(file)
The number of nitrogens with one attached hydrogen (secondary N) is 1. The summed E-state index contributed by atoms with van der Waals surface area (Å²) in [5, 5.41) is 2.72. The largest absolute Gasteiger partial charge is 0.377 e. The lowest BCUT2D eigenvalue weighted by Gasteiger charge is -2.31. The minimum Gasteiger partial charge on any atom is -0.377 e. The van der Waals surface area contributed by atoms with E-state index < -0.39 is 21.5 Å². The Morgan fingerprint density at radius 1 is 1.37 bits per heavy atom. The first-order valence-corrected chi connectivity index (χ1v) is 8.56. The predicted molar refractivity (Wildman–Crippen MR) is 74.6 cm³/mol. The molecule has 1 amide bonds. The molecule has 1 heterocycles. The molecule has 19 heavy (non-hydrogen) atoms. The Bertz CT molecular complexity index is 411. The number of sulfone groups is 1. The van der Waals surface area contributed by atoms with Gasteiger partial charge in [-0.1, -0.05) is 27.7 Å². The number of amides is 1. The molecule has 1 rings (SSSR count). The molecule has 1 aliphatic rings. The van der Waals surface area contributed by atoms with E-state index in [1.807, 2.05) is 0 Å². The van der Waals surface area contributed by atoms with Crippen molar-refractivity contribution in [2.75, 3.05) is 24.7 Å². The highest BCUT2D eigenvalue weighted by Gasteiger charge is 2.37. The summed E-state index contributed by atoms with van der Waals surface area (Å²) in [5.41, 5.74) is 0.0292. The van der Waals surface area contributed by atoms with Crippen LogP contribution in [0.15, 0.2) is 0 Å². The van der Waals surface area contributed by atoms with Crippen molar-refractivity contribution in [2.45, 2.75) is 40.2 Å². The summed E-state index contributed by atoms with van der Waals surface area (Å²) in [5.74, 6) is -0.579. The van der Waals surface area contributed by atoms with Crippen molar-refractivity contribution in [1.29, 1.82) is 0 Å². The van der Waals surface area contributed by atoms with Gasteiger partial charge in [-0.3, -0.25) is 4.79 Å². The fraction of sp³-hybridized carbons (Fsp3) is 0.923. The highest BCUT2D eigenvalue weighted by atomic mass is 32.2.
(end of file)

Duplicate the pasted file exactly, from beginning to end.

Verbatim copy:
The number of nitrogens with one attached hydrogen (secondary N) is 1. The summed E-state index contributed by atoms with van der Waals surface area (Å²) in [5, 5.41) is 2.72. The largest absolute Gasteiger partial charge is 0.377 e. The lowest BCUT2D eigenvalue weighted by Gasteiger charge is -2.31. The minimum Gasteiger partial charge on any atom is -0.377 e. The van der Waals surface area contributed by atoms with E-state index < -0.39 is 21.5 Å². The Morgan fingerprint density at radius 1 is 1.37 bits per heavy atom. The first-order valence-corrected chi connectivity index (χ1v) is 8.56. The predicted molar refractivity (Wildman–Crippen MR) is 74.6 cm³/mol. The molecule has 1 amide bonds. The molecule has 1 heterocycles. The molecule has 19 heavy (non-hydrogen) atoms. The Bertz CT molecular complexity index is 411. The number of sulfone groups is 1. The van der Waals surface area contributed by atoms with Gasteiger partial charge in [-0.1, -0.05) is 27.7 Å². The number of amides is 1. The molecule has 1 rings (SSSR count). The molecule has 1 aliphatic rings. The van der Waals surface area contributed by atoms with E-state index in [1.807, 2.05) is 0 Å². The van der Waals surface area contributed by atoms with Crippen molar-refractivity contribution in [2.75, 3.05) is 24.7 Å². The highest BCUT2D eigenvalue weighted by Gasteiger charge is 2.37. The summed E-state index contributed by atoms with van der Waals surface area (Å²) in [5.41, 5.74) is 0.0292. The van der Waals surface area contributed by atoms with Crippen LogP contribution in [0.15, 0.2) is 0 Å². The van der Waals surface area contributed by atoms with Crippen molar-refractivity contribution in [2.45, 2.75) is 40.2 Å². The summed E-state index contributed by atoms with van der Waals surface area (Å²) in [5.74, 6) is -0.579. The van der Waals surface area contributed by atoms with Crippen molar-refractivity contribution in [1.29, 1.82) is 0 Å². The van der Waals surface area contributed by atoms with Gasteiger partial charge in [-0.3, -0.25) is 4.79 Å². The fraction of sp³-hybridized carbons (Fsp3) is 0.923. The highest BCUT2D eigenvalue weighted by atomic mass is 32.2.